Every last Monday in May, Americans celebrate the soldiers, sailors, airmen, and Marines who have died in wars. Memorial Day might very well be America's holiday that has the most interesting histories, and one of the least well-known origins: it began as a way for freed black slaves to say "Thank you" to the killed Union soldiers who had liberated them.
"There were few eyes among those who knew the meaning of the ceremony that were not dim with tears of joy."
The story begins at the Washington Race Course in Charleston, South Carolina, which had been converted into a Confederate prison during the Civil War. 257 Union troops had died from the horrible conditions at the prison, and they were buried without coffins in unmarked graves behind the old judge's stand.
On May 1, 1865, less than a month after Lee's surrender, about 10,000 people, most of them freed slaves, observed what is called the first "Decoration Day" ceremony. The day began at 9am, with 3,000 black children, newly-enrolled in school, marching around the Race Course; followed by 300 black women who brought crosses, wreaths, and flowers for the graves; and finally the members of the Mutual Aid Society, a benevolent association of black men. The day included a dedication that was given by the ministers from all the black churches in Charleston; 30 speeches by Union officers, local black ministers, and abolitionists; laying flowers at the graves; a parade of Union infantry; and picnics on the grounds. A newspaper reporter recorded the event:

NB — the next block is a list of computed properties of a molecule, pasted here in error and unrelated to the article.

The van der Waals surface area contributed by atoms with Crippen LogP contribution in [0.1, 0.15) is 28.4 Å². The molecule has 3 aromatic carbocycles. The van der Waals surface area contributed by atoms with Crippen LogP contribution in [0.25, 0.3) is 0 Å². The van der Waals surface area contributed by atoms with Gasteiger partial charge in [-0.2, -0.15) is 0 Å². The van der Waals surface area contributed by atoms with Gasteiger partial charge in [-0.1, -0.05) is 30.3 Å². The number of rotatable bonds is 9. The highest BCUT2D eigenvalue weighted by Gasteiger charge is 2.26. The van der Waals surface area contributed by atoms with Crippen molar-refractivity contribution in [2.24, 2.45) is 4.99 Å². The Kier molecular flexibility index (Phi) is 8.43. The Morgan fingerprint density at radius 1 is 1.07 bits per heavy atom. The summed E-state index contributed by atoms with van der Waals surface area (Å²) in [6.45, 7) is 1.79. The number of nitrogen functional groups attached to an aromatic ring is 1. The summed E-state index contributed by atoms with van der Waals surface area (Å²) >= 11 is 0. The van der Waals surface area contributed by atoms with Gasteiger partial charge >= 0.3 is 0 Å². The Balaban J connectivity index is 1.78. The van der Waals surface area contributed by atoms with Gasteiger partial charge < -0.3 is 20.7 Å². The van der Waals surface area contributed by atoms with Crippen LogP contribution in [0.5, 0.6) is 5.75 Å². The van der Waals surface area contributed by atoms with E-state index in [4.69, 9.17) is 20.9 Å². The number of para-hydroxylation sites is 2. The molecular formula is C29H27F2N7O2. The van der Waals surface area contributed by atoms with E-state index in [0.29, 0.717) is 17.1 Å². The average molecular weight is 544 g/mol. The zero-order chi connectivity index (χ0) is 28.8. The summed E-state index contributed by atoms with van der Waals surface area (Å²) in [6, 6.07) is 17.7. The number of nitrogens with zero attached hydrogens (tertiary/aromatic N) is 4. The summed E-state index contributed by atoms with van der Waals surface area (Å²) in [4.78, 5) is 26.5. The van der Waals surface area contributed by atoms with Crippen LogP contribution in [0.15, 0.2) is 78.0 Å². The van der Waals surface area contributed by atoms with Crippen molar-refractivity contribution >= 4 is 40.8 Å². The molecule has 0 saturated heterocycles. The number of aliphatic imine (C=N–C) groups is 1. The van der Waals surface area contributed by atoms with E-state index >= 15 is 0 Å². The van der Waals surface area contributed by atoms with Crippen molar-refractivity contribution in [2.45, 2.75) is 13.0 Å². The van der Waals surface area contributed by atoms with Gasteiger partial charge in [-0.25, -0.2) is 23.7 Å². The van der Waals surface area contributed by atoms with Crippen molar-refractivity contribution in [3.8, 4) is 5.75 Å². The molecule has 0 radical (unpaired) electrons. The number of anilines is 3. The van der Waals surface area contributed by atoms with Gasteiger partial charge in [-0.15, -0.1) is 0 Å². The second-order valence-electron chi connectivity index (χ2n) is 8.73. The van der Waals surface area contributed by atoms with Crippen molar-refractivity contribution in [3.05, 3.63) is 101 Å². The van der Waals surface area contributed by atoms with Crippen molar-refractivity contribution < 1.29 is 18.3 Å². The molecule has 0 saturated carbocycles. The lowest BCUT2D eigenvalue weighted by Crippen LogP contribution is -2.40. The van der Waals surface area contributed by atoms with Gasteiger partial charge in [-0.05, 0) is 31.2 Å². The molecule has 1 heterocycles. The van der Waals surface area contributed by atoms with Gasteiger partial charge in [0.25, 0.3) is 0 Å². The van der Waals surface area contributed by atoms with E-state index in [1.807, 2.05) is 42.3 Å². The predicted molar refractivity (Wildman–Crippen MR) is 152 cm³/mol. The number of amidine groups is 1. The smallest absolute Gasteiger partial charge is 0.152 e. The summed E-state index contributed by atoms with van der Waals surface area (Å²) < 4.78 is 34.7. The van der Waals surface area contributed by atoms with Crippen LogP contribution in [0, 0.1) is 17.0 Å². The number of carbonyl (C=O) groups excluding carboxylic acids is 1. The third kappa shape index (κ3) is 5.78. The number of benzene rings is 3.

"when all had left, the holy mounds--the tops, the sides, and the spaces between them--were a mass of flowers, not a speck of earth could be seen; and as the breeze wafted the sweet perfumes from them, outside and beyond... there were few eyes among those who knew the meaning of the ceremony that were not dim with tears of joy."
This Memorial Day, join us in remembering those who have fallen and what they died for.
MyHeritage lets you record the memories and deaths of your ancestors. The Family Tree Builder Virtual Cemetery allows you to record people who have died and any information relating to their death, such as the date, place, and cause; and if they were serving in the armed forces, the war, battle, and any other information.
If a person in your family tree has information in their Virtual Cemetery, a small tombstone image will appear on their card. You can access this information by clicking on the icon. You can also search for information in the Virtual Cemetery using the query feature. This is a great way to quickly find information about your ancestors.
We hope the Family Tree Builder Virtual Cemetery helps you record the lives of your ancestors, so that you can remember all that they accomplished in life.